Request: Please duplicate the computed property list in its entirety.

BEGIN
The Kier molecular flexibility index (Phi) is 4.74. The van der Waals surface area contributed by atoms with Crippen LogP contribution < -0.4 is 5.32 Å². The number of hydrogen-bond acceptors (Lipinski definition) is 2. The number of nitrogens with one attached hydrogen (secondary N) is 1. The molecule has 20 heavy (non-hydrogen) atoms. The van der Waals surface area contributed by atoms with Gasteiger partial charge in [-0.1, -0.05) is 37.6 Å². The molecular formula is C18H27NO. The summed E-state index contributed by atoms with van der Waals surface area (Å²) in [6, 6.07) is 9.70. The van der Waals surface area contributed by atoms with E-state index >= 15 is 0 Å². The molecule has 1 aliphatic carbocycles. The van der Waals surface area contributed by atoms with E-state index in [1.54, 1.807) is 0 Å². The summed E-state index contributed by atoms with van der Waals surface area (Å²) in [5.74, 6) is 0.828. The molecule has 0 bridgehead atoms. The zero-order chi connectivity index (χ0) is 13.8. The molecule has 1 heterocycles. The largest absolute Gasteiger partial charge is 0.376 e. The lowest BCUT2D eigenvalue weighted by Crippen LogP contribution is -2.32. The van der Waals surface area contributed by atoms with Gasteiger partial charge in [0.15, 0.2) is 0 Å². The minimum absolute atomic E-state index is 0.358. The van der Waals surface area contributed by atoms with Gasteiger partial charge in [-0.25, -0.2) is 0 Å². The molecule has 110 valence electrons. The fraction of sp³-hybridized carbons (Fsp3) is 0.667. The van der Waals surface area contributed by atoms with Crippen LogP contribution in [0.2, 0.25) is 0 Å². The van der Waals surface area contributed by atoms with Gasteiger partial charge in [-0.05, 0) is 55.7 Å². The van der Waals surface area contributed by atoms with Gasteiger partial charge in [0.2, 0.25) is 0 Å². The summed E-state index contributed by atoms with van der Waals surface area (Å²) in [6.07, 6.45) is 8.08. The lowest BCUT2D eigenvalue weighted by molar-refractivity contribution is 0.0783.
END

The Kier molecular flexibility index (Phi) is 4.74. The van der Waals surface area contributed by atoms with Crippen LogP contribution < -0.4 is 5.32 Å². The number of hydrogen-bond acceptors (Lipinski definition) is 2. The number of nitrogens with one attached hydrogen (secondary N) is 1. The molecule has 20 heavy (non-hydrogen) atoms. The van der Waals surface area contributed by atoms with Gasteiger partial charge in [-0.1, -0.05) is 37.6 Å². The molecular formula is C18H27NO. The summed E-state index contributed by atoms with van der Waals surface area (Å²) in [6, 6.07) is 9.70. The van der Waals surface area contributed by atoms with E-state index >= 15 is 0 Å². The molecule has 1 aliphatic carbocycles. The van der Waals surface area contributed by atoms with E-state index in [1.54, 1.807) is 0 Å². The summed E-state index contributed by atoms with van der Waals surface area (Å²) in [5.74, 6) is 0.828. The molecule has 0 bridgehead atoms. The zero-order chi connectivity index (χ0) is 13.8. The molecule has 1 heterocycles. The largest absolute Gasteiger partial charge is 0.376 e. The lowest BCUT2D eigenvalue weighted by Crippen LogP contribution is -2.32. The van der Waals surface area contributed by atoms with Gasteiger partial charge in [0.15, 0.2) is 0 Å². The minimum absolute atomic E-state index is 0.358. The van der Waals surface area contributed by atoms with Gasteiger partial charge in [-0.25, -0.2) is 0 Å². The molecule has 110 valence electrons. The fraction of sp³-hybridized carbons (Fsp3) is 0.667. The van der Waals surface area contributed by atoms with Crippen LogP contribution in [0.2, 0.25) is 0 Å². The van der Waals surface area contributed by atoms with Gasteiger partial charge in [-0.05, 0) is 55.7 Å². The van der Waals surface area contributed by atoms with Gasteiger partial charge in [0.2, 0.25) is 0 Å². The summed E-state index contributed by atoms with van der Waals surface area (Å²) in [6.07, 6.45) is 8.08. The lowest BCUT2D eigenvalue weighted by molar-refractivity contribution is 0.0783.